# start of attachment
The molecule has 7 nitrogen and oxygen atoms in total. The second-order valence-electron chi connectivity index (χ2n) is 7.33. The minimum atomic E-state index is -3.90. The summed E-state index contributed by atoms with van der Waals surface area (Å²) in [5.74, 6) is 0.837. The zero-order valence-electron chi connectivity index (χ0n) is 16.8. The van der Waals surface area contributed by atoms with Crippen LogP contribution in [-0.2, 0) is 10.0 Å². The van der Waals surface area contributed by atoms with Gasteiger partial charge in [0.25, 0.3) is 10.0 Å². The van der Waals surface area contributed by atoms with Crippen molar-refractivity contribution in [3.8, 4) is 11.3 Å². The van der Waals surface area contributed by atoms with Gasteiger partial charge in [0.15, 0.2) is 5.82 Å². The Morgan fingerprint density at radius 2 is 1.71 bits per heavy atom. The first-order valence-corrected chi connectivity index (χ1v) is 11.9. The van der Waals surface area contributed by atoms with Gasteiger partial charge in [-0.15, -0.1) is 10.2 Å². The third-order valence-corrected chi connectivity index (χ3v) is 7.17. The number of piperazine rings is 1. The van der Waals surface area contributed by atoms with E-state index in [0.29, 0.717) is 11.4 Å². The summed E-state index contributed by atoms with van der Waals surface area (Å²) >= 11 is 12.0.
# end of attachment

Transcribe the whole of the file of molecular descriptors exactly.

The molecule has 7 nitrogen and oxygen atoms in total. The second-order valence-electron chi connectivity index (χ2n) is 7.33. The minimum atomic E-state index is -3.90. The summed E-state index contributed by atoms with van der Waals surface area (Å²) in [5.74, 6) is 0.837. The zero-order valence-electron chi connectivity index (χ0n) is 16.8. The van der Waals surface area contributed by atoms with Crippen LogP contribution in [-0.2, 0) is 10.0 Å². The van der Waals surface area contributed by atoms with Gasteiger partial charge in [0.25, 0.3) is 10.0 Å². The van der Waals surface area contributed by atoms with Crippen molar-refractivity contribution in [3.8, 4) is 11.3 Å². The van der Waals surface area contributed by atoms with Gasteiger partial charge in [0.15, 0.2) is 5.82 Å². The Morgan fingerprint density at radius 2 is 1.71 bits per heavy atom. The first-order valence-corrected chi connectivity index (χ1v) is 11.9. The van der Waals surface area contributed by atoms with Gasteiger partial charge in [-0.15, -0.1) is 10.2 Å². The third-order valence-corrected chi connectivity index (χ3v) is 7.17. The number of piperazine rings is 1. The van der Waals surface area contributed by atoms with E-state index in [0.29, 0.717) is 11.4 Å². The summed E-state index contributed by atoms with van der Waals surface area (Å²) >= 11 is 12.0.